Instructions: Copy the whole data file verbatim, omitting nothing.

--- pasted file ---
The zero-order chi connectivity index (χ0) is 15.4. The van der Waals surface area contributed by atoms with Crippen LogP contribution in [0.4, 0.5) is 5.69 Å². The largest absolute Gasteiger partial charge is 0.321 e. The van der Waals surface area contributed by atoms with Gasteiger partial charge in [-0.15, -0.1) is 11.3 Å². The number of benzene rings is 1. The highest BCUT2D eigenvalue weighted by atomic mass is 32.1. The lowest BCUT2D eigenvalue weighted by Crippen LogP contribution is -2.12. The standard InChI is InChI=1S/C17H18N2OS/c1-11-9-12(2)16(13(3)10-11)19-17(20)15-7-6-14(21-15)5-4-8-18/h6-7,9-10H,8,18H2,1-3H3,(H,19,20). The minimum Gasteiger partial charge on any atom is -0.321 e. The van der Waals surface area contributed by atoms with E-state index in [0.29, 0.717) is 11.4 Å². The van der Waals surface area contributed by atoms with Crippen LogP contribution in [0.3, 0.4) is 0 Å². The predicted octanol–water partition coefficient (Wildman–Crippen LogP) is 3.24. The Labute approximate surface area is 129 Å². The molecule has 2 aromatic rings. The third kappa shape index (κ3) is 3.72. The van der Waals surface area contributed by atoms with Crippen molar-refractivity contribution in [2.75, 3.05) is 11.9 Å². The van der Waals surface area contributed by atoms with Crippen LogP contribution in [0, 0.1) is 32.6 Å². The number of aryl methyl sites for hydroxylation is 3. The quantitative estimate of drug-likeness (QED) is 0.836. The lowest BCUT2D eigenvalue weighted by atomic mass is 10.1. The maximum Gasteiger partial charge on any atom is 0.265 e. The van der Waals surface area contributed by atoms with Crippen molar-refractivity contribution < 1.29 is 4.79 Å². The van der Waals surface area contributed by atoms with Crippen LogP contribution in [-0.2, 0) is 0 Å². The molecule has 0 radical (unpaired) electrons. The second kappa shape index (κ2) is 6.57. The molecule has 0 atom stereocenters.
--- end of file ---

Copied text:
The zero-order chi connectivity index (χ0) is 15.4. The van der Waals surface area contributed by atoms with Crippen LogP contribution in [0.4, 0.5) is 5.69 Å². The largest absolute Gasteiger partial charge is 0.321 e. The van der Waals surface area contributed by atoms with Gasteiger partial charge in [-0.15, -0.1) is 11.3 Å². The number of benzene rings is 1. The highest BCUT2D eigenvalue weighted by atomic mass is 32.1. The lowest BCUT2D eigenvalue weighted by Crippen LogP contribution is -2.12. The standard InChI is InChI=1S/C17H18N2OS/c1-11-9-12(2)16(13(3)10-11)19-17(20)15-7-6-14(21-15)5-4-8-18/h6-7,9-10H,8,18H2,1-3H3,(H,19,20). The minimum Gasteiger partial charge on any atom is -0.321 e. The van der Waals surface area contributed by atoms with E-state index in [0.29, 0.717) is 11.4 Å². The van der Waals surface area contributed by atoms with Crippen LogP contribution in [0.3, 0.4) is 0 Å². The predicted octanol–water partition coefficient (Wildman–Crippen LogP) is 3.24. The Labute approximate surface area is 129 Å². The molecule has 2 aromatic rings. The third kappa shape index (κ3) is 3.72. The van der Waals surface area contributed by atoms with Crippen molar-refractivity contribution in [2.75, 3.05) is 11.9 Å². The van der Waals surface area contributed by atoms with Crippen LogP contribution in [0, 0.1) is 32.6 Å². The number of aryl methyl sites for hydroxylation is 3. The quantitative estimate of drug-likeness (QED) is 0.836. The lowest BCUT2D eigenvalue weighted by atomic mass is 10.1. The maximum Gasteiger partial charge on any atom is 0.265 e. The van der Waals surface area contributed by atoms with Crippen molar-refractivity contribution < 1.29 is 4.79 Å². The van der Waals surface area contributed by atoms with Crippen LogP contribution in [-0.2, 0) is 0 Å². The molecule has 0 radical (unpaired) electrons. The second kappa shape index (κ2) is 6.57. The molecule has 0 atom stereocenters.